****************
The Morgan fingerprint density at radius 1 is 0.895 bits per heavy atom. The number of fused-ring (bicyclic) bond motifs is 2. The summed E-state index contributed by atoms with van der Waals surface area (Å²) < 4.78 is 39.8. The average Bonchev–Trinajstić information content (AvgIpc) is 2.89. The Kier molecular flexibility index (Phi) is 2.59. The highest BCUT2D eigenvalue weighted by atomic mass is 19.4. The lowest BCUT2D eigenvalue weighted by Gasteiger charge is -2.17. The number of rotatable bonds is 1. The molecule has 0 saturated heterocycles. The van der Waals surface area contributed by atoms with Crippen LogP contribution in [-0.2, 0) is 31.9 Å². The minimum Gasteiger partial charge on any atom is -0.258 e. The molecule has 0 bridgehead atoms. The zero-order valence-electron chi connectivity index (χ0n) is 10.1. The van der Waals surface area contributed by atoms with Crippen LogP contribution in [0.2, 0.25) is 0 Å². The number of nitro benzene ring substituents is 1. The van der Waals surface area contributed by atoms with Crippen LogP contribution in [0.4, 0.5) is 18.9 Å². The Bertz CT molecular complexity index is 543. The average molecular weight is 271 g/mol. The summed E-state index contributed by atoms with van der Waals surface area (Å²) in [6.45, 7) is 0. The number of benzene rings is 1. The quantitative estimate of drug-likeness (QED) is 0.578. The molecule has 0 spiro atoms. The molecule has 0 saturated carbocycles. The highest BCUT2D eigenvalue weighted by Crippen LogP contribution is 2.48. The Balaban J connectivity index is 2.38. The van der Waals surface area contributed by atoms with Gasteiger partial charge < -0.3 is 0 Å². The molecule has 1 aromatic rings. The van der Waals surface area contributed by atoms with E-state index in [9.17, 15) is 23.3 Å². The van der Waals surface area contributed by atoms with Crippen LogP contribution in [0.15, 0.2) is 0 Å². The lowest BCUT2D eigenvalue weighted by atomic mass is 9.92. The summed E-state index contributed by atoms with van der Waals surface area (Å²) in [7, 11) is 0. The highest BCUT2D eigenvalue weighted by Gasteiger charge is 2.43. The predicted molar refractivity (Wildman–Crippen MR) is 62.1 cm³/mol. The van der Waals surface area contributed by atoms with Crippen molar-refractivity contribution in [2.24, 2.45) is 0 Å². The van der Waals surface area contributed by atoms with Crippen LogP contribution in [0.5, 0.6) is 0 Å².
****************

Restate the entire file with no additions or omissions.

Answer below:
The Morgan fingerprint density at radius 1 is 0.895 bits per heavy atom. The number of fused-ring (bicyclic) bond motifs is 2. The summed E-state index contributed by atoms with van der Waals surface area (Å²) < 4.78 is 39.8. The average Bonchev–Trinajstić information content (AvgIpc) is 2.89. The Kier molecular flexibility index (Phi) is 2.59. The highest BCUT2D eigenvalue weighted by atomic mass is 19.4. The lowest BCUT2D eigenvalue weighted by Gasteiger charge is -2.17. The number of rotatable bonds is 1. The molecule has 0 saturated heterocycles. The van der Waals surface area contributed by atoms with Crippen LogP contribution in [-0.2, 0) is 31.9 Å². The minimum Gasteiger partial charge on any atom is -0.258 e. The molecule has 0 bridgehead atoms. The zero-order valence-electron chi connectivity index (χ0n) is 10.1. The van der Waals surface area contributed by atoms with Crippen LogP contribution in [0.2, 0.25) is 0 Å². The number of nitro benzene ring substituents is 1. The van der Waals surface area contributed by atoms with Crippen LogP contribution in [0.4, 0.5) is 18.9 Å². The Bertz CT molecular complexity index is 543. The average molecular weight is 271 g/mol. The summed E-state index contributed by atoms with van der Waals surface area (Å²) in [6.45, 7) is 0. The number of benzene rings is 1. The quantitative estimate of drug-likeness (QED) is 0.578. The molecule has 0 spiro atoms. The molecule has 0 saturated carbocycles. The highest BCUT2D eigenvalue weighted by Crippen LogP contribution is 2.48. The Balaban J connectivity index is 2.38. The van der Waals surface area contributed by atoms with Gasteiger partial charge < -0.3 is 0 Å². The molecule has 1 aromatic rings. The van der Waals surface area contributed by atoms with E-state index in [9.17, 15) is 23.3 Å². The van der Waals surface area contributed by atoms with Crippen LogP contribution in [0.15, 0.2) is 0 Å². The lowest BCUT2D eigenvalue weighted by atomic mass is 9.92. The summed E-state index contributed by atoms with van der Waals surface area (Å²) in [7, 11) is 0. The highest BCUT2D eigenvalue weighted by Gasteiger charge is 2.43. The predicted molar refractivity (Wildman–Crippen MR) is 62.1 cm³/mol. The van der Waals surface area contributed by atoms with Crippen molar-refractivity contribution in [2.24, 2.45) is 0 Å². The van der Waals surface area contributed by atoms with Crippen LogP contribution in [0.5, 0.6) is 0 Å².